Editor’s note: This section is poorly written. This was my first attempt at science writing, and I have realised my shortcomings, and the future letters would have much higher quality science writing. For now, if something is unclear (which it will), please skim. Sorry, and thanks.

Donald Hebb was a neuropsychologist who introduced the Hebbian Theory of learning in 1949. Here, Hebbs attempted to codify the conditioning behaviour of synapses, which are the structures that permits a neuron (or nerve cell) to pass an electrical or chemical signal to another neuron. The most popular (and somewhat over-simplified) form of this theory is described below

Neurons that fire together wire together

A more nuanced take on this is the theory of Spike-timing-dependent plasticity. In simple terms, this theory builds on what old Hebbs said, by stating that synapses increase their efficiency if the synapse persistently takes part in firing the postsynaptic target neuron. Similarly, the efficiency of synapses decreases when the firing of their presynaptic targets is persistently independent of firing their postsynaptic ones. This could again be (over)simplified to say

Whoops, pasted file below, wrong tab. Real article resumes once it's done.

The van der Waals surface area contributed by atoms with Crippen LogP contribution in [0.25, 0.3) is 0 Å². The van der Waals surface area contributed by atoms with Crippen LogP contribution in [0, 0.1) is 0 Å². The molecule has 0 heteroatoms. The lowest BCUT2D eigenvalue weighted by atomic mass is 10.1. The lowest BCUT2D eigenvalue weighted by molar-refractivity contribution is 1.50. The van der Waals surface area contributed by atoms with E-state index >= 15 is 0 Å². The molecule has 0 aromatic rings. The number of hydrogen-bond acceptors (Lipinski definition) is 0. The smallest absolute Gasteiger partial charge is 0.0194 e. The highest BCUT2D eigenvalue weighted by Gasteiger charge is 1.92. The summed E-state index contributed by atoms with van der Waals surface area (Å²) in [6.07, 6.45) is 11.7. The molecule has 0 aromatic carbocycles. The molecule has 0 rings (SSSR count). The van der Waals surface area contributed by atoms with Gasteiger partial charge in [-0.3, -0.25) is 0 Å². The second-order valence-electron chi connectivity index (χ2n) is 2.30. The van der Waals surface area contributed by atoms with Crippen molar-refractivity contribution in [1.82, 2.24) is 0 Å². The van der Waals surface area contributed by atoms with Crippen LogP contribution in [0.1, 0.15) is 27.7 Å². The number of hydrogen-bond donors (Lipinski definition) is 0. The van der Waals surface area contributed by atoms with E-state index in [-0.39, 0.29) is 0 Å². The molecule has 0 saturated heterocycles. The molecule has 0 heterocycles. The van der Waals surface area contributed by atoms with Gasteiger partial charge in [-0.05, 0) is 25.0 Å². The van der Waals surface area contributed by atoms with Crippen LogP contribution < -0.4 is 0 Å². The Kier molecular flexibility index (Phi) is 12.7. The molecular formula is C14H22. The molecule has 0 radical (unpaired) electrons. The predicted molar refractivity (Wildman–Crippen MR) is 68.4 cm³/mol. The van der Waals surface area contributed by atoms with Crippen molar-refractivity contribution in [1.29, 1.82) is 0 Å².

Those who fire together, wire together; and those who fire out of sync, lose their link

Here though, it’s very important to remember that a temporal causal relationship must be established between the firing. What that means is that if A occurs, and B occurs immediately after (not at the same time, immediately after), then only this strengthening takes place. Sounds somewhat familiar? This is classical conditioning behaviour, also made famous by the Pavlov’s dog experiment. Only this time around, you are the dog, and Zuckerberg is Pavlov.

The calculus of social media.

Yep, here is the secret to make us the drooling dogs social media has made us.

[ w_{ij}={\frac {1}{p}}\sum_{k=1}^{p}x_{i}^{k}x_{j}^{k} ]

where $w_{ij}$ is the weight (or strength), between two neurons $i$ and $j$, $p$ is the number of training patterns that are stored in the memory and and $x_{i}^{k}$ the $kth$ input for neuron $i$. This is used to define, and determining the strength between two neurons.

This learning rule popularly called the “Hebb’s learning rule”, can be used as the rule to “learn” patterns, create memories, or association in artificial neural networks. An example of practically using this would be in the form of a Hopfield Network.

A Hopfield network is an ingenious little neural network. Imagine your brain as a grid of 1s and -1s. Imagine this grid having an “Energy”. The energy can be represented using an equation like [ e_{ij}=-w_{ij}x_ix_j ] This is used to define, and determining the strength between two neurons for some inputs.